Monday May 30, 2022 | by Andrew Page

HOT OFF THE PRESSES: The Summer 2022 edition of Glass: The UrbanGlass Art Quarterly (#167)

The Summer 2022 edition of Glass: The UrbanGlass Art Quarterly (#167) is arriving in subscriber mailboxes and on newsstands. On the cover is a majestic white Raven by Preston Singletary, whose work is currently featured in a multimedia exhibition at the Smithsonian's National Museum of the American Indian in Washington, D.C. Based on extensive research Singletary did into his native culture, and specifically Tlingit creation myths, the artist sought to advance the legends of his Native American forebears by depicting them in contemporary materials. The resulting high-profile exhibition "Raven and the Box of Daylight" stands as one of the successful artist's most widely viewed exhibitions and advances his stature as a Tlingit representative to the wider world.

The cover article entitled "Firekeeper" includes an in-depth conversation between Glass managing editor Sadia Tasnim and Singletary exploring some of the complexities of artists who work from their native heritage, and includes a discussion of a tense encounter the artist had when challenged about his artwork and intentions by a tribal elder. Read the full article to learn more about how Singletary navigates the past and finds new relevance in the timeless stories of his ancestors.

Next up is the first in a three-part series by Glass contributing editor Samantha De Tillio that charts the use of glass as a material in performative artworks. Despite the popularity of sorting the evolution of art with glass into a neat linear narrative, creativity doesn't follow simple chronologies, a point De Tillio acknowledges in her extensively researched article opening. She traces various threads as she states the "origins of the relationship between contemporary glass and performance is evident in the artwork of the 1960s and 1970s," and goes on to examine body art, musical performances, and, of course, the theater of the glass studio itself, through the diverse projects of a wide cast of early glass art pioneers that expands the standard narrative of glass history.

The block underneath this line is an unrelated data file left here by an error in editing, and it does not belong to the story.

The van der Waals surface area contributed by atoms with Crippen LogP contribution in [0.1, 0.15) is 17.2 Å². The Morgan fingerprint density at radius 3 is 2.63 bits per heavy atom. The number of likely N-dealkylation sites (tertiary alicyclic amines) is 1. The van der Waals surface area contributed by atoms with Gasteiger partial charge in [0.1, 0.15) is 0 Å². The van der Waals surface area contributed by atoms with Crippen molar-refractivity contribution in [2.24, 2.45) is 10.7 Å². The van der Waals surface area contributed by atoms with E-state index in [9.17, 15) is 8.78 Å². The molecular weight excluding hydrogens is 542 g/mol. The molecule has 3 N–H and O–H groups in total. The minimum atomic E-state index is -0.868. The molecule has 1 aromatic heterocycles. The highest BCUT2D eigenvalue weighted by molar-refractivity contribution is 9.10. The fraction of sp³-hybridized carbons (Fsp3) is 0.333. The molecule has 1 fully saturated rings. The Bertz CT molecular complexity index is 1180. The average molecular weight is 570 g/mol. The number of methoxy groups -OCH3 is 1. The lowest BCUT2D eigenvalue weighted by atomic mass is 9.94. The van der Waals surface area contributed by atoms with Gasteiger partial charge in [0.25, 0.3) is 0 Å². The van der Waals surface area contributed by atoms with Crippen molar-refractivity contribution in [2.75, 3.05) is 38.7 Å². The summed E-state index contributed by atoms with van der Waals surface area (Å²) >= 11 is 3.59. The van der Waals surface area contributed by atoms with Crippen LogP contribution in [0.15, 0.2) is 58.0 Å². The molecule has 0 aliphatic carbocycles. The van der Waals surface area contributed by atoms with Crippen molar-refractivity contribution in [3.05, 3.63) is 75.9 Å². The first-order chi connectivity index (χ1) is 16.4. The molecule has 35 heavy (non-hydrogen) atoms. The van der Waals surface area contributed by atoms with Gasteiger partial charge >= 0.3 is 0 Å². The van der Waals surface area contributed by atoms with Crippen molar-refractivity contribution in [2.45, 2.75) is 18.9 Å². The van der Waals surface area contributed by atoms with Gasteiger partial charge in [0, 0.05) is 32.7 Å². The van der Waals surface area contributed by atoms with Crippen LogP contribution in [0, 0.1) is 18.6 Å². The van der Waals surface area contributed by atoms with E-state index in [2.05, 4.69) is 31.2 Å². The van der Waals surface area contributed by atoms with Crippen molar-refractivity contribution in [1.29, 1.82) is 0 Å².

Speaking of breaking out of narrow histories, London-based contributing editor Emma Park examines the struggles of artists working with glass to escape the narrow confines of decorative or design categories. With a focus on the U.K., Park writes about artists' desires to be embraced as contemporary makers in a dynamic that will likely have resonance for glass artists and collectors around the world. Looking in-depth at the experiences of Emma Woffenden and Angela Jarman, Park traces the challenges and breakthroughs that make riveting reading to anyone interested in advancing the appreciation for work being done in glass. 

For the Summer 2022 edition, Park also traveled up to the pine forests of the southern province of Småland, Sweden, to witness a transformation underway at the historic glass house of Kosta Boda. As part of our 2022 International Year of Glass series, "Glass Around the World," we are examining glass facilities in far-flung locales, and Park has discovered that the new owners of this remote glass factory are leveraging the rural setting of their facility to combine glass production with luxury travel. Kosta Boda now functions as a vacation destination, luring the public to travel there not only for world-class glass art and design, but relaxation and restoration. Park looks at the legacy of this facility that nurtured glass artists such as Ann Wolff and Bertil Vallien, as it has weathered globalization and changing tastes in the decorative glassware for which Kosta Boda is most well-known.

Our last feature is a lushly illustrated excerpt from a new book on legendary kilnforming artist Klaus Moje. The definitive monograph tells the complete story of the German artist who traveled the world to generously share his refined techniques, finally settling in Australia where he founded the famous Glass Workshop at the Canberra School of Art, and spent his remaining years mentoring a generation of Australian glass artists. Nola Anderson, the author of Glass: The Life and Art of Klaus Moje, has set a new standard in biographical publications with her ambitious synthesis of cultural, social, art, and personal histories, which she distills into a highly readable work chronicling a remarkable life and artist. The article is illustrated with photographs by the artist himself, and reveals a keen eye for the telling details that take Moje's achievement to the highest levels of accomplishment in the field.

All this, plus reviews, news, and an illuminating essay by Michael Estes Taylor on the early community spirit before the Glass Art Society was formed -- in a rollicking tale of friendship, camaraderie, and how glass was the perfect art material for the counterculture in the 1960s and 1970s.

Subscribe and don't miss a single issue.

Glass: The UrbanGlass Quarterly, a glossy art magazine published four times a year by UrbanGlass has provided a critical context to the most important artwork being done in the medium of glass for more than 40 years.